The clock is ticking fast for J. Jill.
Sept. 11 is the deadline for the women’s specialty chain to complete a restructuring agreement out-of-court with lenders, or end up in bankruptcy court.
After five extensions of a forbearance agreement, the chain said Tuesday that it has the support of majority of the company’s shareholders in connection with a financial restructuring that would waive past non compliances and provide the retailer with additional liquidity. It has entered into a transaction support agreement with lenders holding over 70 percent of the company’s term loans.
The TSA requires the consent of the term loan lenders, and if received, would extend the maturity of the participating debt by two years through May 2024. The agreement also provides for a “financial covenant holiday until Q4 2021,” as well as a new money investment of no less than $15 million in the form of a junior term loan facility. J.Jill said it is now in talks with lenders to obtain the required consents.
The closing of the out-of-court transaction is conditioned on the satisfaction or waiver of certain conditions precedent, including finalizing all definitive documents and achieving certain participation thresholds, the company said. It noted that the transaction also requires the participation by lenders holding at least 95 percent of the outstanding principal amount of the company’s term loans by Sept. 11.
If J.Jill fails to receive the approvals, the TSA mandated that the company file a pre-packaged reorganization plan in connection with a bankruptcy filing under a voluntary Chapter 11 petition. Such a filing would also require additional financing in the form of a $75 million debtor-in-possession facility to enable the retailer to continue operations under bankruptcy court protection. If the latter becomes the path J.Jill takes, the company on Tuesday said it “would be a swift process in which all vendor claims would be unimpaired and paid in full, and from which the company would emerge with a strong and healthy balance sheet.”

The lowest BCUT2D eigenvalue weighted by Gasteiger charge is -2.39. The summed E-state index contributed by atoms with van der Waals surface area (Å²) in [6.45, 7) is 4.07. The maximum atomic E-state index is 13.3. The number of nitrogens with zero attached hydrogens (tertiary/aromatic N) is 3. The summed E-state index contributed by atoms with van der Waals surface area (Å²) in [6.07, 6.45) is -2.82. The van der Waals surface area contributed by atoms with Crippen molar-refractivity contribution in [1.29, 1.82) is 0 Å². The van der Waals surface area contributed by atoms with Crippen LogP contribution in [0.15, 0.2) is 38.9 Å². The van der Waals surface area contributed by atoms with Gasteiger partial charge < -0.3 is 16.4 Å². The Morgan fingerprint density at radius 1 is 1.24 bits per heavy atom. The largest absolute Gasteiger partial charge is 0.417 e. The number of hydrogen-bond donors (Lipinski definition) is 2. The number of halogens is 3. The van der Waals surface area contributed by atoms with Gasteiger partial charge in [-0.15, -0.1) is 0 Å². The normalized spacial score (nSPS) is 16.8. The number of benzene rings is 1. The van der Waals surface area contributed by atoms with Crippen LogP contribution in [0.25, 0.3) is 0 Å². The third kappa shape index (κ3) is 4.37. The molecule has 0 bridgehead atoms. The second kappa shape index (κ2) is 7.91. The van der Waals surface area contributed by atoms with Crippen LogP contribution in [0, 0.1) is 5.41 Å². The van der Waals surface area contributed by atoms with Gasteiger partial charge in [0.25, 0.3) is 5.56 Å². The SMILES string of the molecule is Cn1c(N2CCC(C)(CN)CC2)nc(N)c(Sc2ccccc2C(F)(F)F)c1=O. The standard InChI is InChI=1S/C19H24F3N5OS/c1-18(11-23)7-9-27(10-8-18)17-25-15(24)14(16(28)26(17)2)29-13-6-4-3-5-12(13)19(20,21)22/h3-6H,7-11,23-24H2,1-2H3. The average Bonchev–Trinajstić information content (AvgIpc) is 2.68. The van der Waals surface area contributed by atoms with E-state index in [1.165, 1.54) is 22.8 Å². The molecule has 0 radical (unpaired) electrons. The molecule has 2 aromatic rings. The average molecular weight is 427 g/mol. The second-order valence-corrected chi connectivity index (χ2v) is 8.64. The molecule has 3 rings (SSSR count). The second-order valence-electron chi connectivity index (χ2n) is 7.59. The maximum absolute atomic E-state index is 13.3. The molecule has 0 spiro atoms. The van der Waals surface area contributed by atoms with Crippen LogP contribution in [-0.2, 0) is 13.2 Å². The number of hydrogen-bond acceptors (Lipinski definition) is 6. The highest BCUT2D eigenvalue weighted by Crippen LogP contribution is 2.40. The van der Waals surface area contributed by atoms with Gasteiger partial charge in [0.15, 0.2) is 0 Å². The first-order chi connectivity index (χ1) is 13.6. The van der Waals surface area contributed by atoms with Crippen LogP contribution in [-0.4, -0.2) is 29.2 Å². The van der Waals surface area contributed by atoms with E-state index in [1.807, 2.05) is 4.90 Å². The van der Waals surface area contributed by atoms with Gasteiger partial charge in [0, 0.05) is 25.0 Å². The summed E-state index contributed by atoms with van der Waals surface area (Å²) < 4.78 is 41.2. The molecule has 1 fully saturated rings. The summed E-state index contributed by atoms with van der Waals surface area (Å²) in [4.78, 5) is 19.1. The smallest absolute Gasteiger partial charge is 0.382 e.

“J.Jill has been buoyed by a strong direct business and a loyal customer base, and the transaction proposed in this agreement will enable our company to emerge from this challenging stretch in a position of strength,” Jim Scully, J.Jill’s interim CEO, said. “I am grateful for the confidence and support of many of our lenders and shareholders as we work together to advance the best interests of our employees, vendors and customers and position our company for long-term success.”
Credit ratings firm S&P downgraded Jill Acquisition LLC, a subsidiary of J. Jill Inc. “We believe the rapid performance deterioration amid the coronavirus pandemic in addition to weak performance over the past several quarters have led to this juncture,” S&P said.
“We view the proposed transaction as distressed and representing less than the original promise of the secured term loan,” S&P said. It lowered its issuer credit rating on Jill Acquisition LLC to “CC” from “CCC-” and our issue-level rating on its senior secured credit facility to “CC” from “CCC-“. S&P expects to lower its issuer credit rating to “SD,” representing selective default upon the completion of the transaction.